“Insurers have equally taken a number of different approaches towards their response to a hardening market,” she added. “There is the expectation that there will continue to be withdrawals from cyber as a class of business, reduced appetites for poor performing sectors, and unanimously the recognition that the price hasn’t historically been right, and readjustments will continue to be made for that.”

The CFC team’s key commitment is to keeping its cyber product as broad as possible without compromising the coverage that its brokers’ clients are asking for, Nelson said. The group is empowered to do that by relying on its scalability, and (crucially) being smart with the data it has available to determine the cause-effect relationship between security controls and claims activity.

“We’re also at a crucial point where cyber, and a company’s intangible assets broadly speaking, are their largest exposure, with the frequency of loss far greater than traditional tangible perils addressed elsewhere,” she said. “Yet, cyber has historically been the smallest proportion of their premium spend in their insurance programme. So as rates are climbing to address what is now a company’s largest exposure, there is an initial reluctance from clients and brokers to view cyber premiums as one of their biggest spends – and the reality is, in all likelihood, they will be.”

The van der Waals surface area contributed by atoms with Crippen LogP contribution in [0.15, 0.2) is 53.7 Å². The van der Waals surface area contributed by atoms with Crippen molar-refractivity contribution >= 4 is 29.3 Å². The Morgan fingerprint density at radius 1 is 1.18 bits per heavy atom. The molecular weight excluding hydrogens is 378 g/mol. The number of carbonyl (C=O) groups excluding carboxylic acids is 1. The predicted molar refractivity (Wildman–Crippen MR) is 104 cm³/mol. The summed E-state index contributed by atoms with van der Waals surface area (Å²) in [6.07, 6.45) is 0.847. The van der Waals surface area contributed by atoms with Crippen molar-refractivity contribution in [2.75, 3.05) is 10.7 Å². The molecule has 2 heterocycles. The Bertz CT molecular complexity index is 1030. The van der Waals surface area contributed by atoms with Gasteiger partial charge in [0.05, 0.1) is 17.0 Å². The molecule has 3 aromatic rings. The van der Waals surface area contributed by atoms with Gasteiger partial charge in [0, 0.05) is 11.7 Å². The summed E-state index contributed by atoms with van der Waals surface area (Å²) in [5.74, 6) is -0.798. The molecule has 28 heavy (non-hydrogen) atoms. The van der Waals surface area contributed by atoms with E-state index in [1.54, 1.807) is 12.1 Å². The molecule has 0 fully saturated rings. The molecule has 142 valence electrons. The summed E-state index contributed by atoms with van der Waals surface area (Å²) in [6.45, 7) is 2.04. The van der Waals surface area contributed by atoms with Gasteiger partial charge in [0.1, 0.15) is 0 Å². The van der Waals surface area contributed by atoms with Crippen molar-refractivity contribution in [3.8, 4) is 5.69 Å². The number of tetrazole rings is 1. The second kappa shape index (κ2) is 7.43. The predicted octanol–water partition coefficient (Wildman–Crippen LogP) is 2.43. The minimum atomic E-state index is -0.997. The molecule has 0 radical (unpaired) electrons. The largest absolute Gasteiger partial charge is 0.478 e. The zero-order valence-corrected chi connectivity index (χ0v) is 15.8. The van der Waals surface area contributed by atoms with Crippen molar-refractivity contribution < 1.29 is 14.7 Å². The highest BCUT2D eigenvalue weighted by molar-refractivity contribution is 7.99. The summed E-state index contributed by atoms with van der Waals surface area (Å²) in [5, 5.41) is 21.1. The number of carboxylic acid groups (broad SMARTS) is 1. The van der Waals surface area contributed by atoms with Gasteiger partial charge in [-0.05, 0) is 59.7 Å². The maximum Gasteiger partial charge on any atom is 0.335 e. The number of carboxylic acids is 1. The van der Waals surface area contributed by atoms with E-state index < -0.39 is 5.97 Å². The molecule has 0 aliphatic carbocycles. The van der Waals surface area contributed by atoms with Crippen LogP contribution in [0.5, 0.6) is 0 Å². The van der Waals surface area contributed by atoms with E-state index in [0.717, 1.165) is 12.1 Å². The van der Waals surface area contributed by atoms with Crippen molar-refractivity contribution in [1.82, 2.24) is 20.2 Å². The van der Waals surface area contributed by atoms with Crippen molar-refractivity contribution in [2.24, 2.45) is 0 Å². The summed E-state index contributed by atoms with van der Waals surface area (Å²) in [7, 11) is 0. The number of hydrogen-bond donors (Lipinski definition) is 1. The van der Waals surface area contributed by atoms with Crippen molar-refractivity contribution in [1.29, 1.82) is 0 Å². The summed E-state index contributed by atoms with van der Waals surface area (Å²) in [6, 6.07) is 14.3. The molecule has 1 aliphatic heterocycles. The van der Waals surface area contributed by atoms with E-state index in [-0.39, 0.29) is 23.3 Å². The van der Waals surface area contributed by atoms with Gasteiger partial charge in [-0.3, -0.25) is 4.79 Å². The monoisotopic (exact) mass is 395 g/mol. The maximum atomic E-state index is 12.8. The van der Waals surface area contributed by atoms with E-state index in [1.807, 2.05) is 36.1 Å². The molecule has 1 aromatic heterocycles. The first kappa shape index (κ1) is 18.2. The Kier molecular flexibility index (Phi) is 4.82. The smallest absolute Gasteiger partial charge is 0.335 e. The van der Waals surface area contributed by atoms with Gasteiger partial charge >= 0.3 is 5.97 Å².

Given the role of cyber insurance in acting as a proactive service, having pre-emptive discussions is key to advancing the narrative around cyber risk. From a client’s perspective, Nelson said, the industry is at an inflexion point where even as businesses understand that their largest exposures lie in their intangible assets, they continue to have difficulties in accepting that this, therefore, needs to be priced to match the exposure. It’s perfectly reasonable to expect that your largest exposure is ultimately going to be one of the more costly aspects of your insurance programme, she said, and this needs to be more widely accepted.

“Our entire philosophy at CFC is that, as a policyholder, you are at less risk of a cyber event than you are uninsured,” she said. “Cyber insurance is one of the only product lines available where, from the insurer perspective, we can proactively detect, inform and prevent vulnerabilities from turning into compromises, before the client even knows to file a claim.

“When a business falls victim to a cyberattack, it can be handled extremely effectively with the client compensated financially – however it doesn’t prevent the intrusive feeling a business is left with after having a threat actor in their networks. Cyber insurance can prevent that from happening in the first place. And given that it’s in a cyber insurer’s mutual best interest to prevent claims before they happen, it should be an expectation of any cyber product that they provide a continuous monitoring service on behalf of their policyholders to ensure their policy works for clients from the very first day they bind.”

You can find out more about how CFC protects businesses against cyber risk here.

Lindsey Nelson has served the insurance sector for over 10 years now. As the cyber development leader at CFC, she leads the global cyber distribution strategy across CFC’s portfolio.